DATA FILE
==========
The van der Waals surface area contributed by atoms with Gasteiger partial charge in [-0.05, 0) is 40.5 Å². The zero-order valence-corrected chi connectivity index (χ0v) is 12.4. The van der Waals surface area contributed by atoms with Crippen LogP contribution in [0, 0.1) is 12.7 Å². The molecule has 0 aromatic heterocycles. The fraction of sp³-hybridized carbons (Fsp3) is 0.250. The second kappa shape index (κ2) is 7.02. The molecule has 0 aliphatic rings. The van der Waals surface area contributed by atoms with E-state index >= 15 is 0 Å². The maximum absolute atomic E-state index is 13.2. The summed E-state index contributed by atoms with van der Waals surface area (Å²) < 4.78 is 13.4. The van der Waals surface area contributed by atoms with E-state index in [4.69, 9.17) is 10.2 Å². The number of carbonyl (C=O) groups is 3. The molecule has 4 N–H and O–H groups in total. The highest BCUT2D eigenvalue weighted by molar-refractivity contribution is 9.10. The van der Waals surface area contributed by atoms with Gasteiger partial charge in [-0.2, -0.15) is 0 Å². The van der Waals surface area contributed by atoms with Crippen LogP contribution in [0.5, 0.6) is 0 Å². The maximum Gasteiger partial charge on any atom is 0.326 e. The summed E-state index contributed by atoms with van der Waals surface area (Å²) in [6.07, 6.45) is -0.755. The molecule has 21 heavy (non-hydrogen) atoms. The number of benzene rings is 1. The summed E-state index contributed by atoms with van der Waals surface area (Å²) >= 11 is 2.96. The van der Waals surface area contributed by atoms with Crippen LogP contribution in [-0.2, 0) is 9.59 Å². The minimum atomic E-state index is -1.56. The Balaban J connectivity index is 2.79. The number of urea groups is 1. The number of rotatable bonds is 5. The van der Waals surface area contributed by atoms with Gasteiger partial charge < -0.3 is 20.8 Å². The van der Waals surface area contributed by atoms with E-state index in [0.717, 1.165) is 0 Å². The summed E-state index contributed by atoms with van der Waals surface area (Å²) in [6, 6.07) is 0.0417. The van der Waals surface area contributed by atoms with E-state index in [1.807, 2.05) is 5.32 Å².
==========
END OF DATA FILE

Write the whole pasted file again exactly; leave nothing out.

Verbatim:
The van der Waals surface area contributed by atoms with Gasteiger partial charge in [-0.05, 0) is 40.5 Å². The zero-order valence-corrected chi connectivity index (χ0v) is 12.4. The van der Waals surface area contributed by atoms with Crippen LogP contribution in [0, 0.1) is 12.7 Å². The molecule has 0 aromatic heterocycles. The fraction of sp³-hybridized carbons (Fsp3) is 0.250. The second kappa shape index (κ2) is 7.02. The molecule has 0 aliphatic rings. The van der Waals surface area contributed by atoms with E-state index >= 15 is 0 Å². The maximum absolute atomic E-state index is 13.2. The summed E-state index contributed by atoms with van der Waals surface area (Å²) < 4.78 is 13.4. The van der Waals surface area contributed by atoms with E-state index in [4.69, 9.17) is 10.2 Å². The number of carbonyl (C=O) groups is 3. The molecule has 4 N–H and O–H groups in total. The highest BCUT2D eigenvalue weighted by molar-refractivity contribution is 9.10. The van der Waals surface area contributed by atoms with Gasteiger partial charge in [-0.2, -0.15) is 0 Å². The van der Waals surface area contributed by atoms with Crippen LogP contribution in [0.5, 0.6) is 0 Å². The maximum Gasteiger partial charge on any atom is 0.326 e. The summed E-state index contributed by atoms with van der Waals surface area (Å²) in [6.07, 6.45) is -0.755. The molecule has 21 heavy (non-hydrogen) atoms. The number of benzene rings is 1. The summed E-state index contributed by atoms with van der Waals surface area (Å²) >= 11 is 2.96. The van der Waals surface area contributed by atoms with Crippen LogP contribution in [-0.2, 0) is 9.59 Å². The minimum atomic E-state index is -1.56. The Balaban J connectivity index is 2.79. The number of urea groups is 1. The number of rotatable bonds is 5. The van der Waals surface area contributed by atoms with Gasteiger partial charge < -0.3 is 20.8 Å². The van der Waals surface area contributed by atoms with E-state index in [0.717, 1.165) is 0 Å². The summed E-state index contributed by atoms with van der Waals surface area (Å²) in [6, 6.07) is 0.0417. The van der Waals surface area contributed by atoms with E-state index in [1.807, 2.05) is 5.32 Å².